It may come as a surprise that some Vermont inmates prefer to “go out of state.” It certainly comes as no surprise, given the abysmal conditions in Vermont’s prisons, that people convicted in our state want to be housed any place that is not home. I have been in both state prisons and housed out of state in for-profit facilities. I speak with some knowledge of both. It’s a fair question as to why anyone sentenced in Vermont wants to be far away.

Let’s start with a little history. The premise of shipping Vermonters to out-of-state facilities was to alleviate overcrowding in our state. It was never intended to be more than a temporary situation, but it has become permanent, thanks to our legislature. Forget that there are family members who are unable to visit, or who are limited to a few visits a year, if that.

Since its inception, out-of-state, for-profit prisons, as placement has been a point of contention. Since 2011, there have been seven bills to address the issue of sending inmates out of state. All these proposed legislative bills have been sent to the Corrections and Institution Committee in the House of Representatives, and died. They have not received so much as a hearing. Congratulations, Montpelier, for your lack of leadership.

Now, let us address the elephant sitting before us in this discussion. I have heard the counterarguments that “inmates prefer to be housed out of state, it’s better time, less restrictive.” In 2006–2008 I was in Kentucky serving my time. Forget the multiple abuses suffered by many in these facilities, forget for a moment that my family who visited every week while I was in Vermont were only able to visit twice. Let’s attempt to focus on the so-called advantages. Access to private TV’s and game systems, if one can afford it, makes serving time out of state better, supposedly. In reality the guards at these facilities were paid a whopping $7.25 an hour. Their lack of empathy and turning their backs on physical and mental abuses was rampant. Having discussed these issues with the warden in Kentucky, his response was, “Well, if Vermont were a civilized place to do time, you wouldn’t rely on us.” True. So, there is a systemic issue that should be addressed, if the leaders in Montpelier ever held a hearing and took action.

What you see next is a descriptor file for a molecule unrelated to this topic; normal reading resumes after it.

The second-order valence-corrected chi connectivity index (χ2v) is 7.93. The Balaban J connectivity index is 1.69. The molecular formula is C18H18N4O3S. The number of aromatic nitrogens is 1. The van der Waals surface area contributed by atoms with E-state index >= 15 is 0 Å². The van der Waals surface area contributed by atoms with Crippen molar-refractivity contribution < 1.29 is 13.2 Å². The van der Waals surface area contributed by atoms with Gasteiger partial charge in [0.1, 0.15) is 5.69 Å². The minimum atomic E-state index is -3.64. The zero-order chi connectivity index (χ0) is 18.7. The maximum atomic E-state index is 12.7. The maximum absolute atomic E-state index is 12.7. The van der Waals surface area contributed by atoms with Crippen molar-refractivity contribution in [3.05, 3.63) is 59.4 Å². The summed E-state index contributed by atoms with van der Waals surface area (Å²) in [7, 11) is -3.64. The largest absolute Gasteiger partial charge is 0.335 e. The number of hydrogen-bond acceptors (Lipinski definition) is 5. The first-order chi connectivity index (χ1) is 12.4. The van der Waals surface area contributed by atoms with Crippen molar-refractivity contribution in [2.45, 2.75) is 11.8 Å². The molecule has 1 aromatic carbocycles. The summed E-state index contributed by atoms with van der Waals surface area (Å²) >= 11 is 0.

Having testified at multiple hearings on other corrections-related issues, I have found that the patronizing attitude of our Vermont legislators towards the many, many issues that the Vermont Department of Corrections faces is insulting. It contributes to the idea for our sentenced population to want to be anywhere but a Vermont prison. These “experts” in the State House, who’ve never been incarcerated and who make decisions on what’s best for inmates, have less than a clue as to the deplorable and toxic atmosphere faced by those housed in these human kennels that are private prisons. If it is a reality that, “those closest to the problem, are furthest from the solution,” the senators and representatives may want hear from, and take action for, those impacted by the decision, including family members. It’s a valid question to ask, how much testimony has been heard from families and those housed out of state? Oh! Wait, the bills to end the practice have never been given a hearing, so forget the question.

Well, the use of for-profit entities in the corrections arena, which takes people and jobs out of state, seems to be here to stay. Let’s not address that it separates families, or that the practice has been rejected by 22 States, and the Federal Government. Let’s just keep allowing the people who have no knowledge of the issue continue to do what’s “best” for Vermonters. After all, the current class of legislators will proudly tell you that Vermont has reduced the prison population in the last ten years. So, why are we still practicing the use of private prisons? You decide.

— Tim Burgess, Vermont Cure

The current bill, “An act relating to prohibition on the transfer of Vermont inmates to an out-of-state correctional facility,” H.326, is in committee. Contact your representatives and ask them to support this bill.

Find your representatives.

One Comment

  1. John Dacey August 23, 2023 at 5:18 pm - Reply

    Some government functions should only be performed by government. Law enforcement and judicial functions, including the most fundamental deprivation of individual liberty via incarceration, ought not be delegated to the highest bidder. “Out of sight, out of mind” is not a wise governance philosophy. Once incarceration is turned over to for-profit prison corporations, the jailer then has a profit incentive to keep people longer, to see them come back after release, and to otherwise sustain mass incarceration. Additionally, it is almost a certainty that the retirement pension funds of Vermont’s legislators, police, prosecutors, judges and public defenders are invested in the stock of GEO Group and CoreCivic, the largest private prison corporations. There is no time like the present for reform. See

Leave A Comment

This site uses Akismet to reduce spam. Learn how your comment data is processed.

Sign up to receive our posts in your email.

* indicates required

Vermont Just Justice is an all-volunteer organization. Help us continue to support Vermont’s incarcerated people and change our state’s criminal legal system.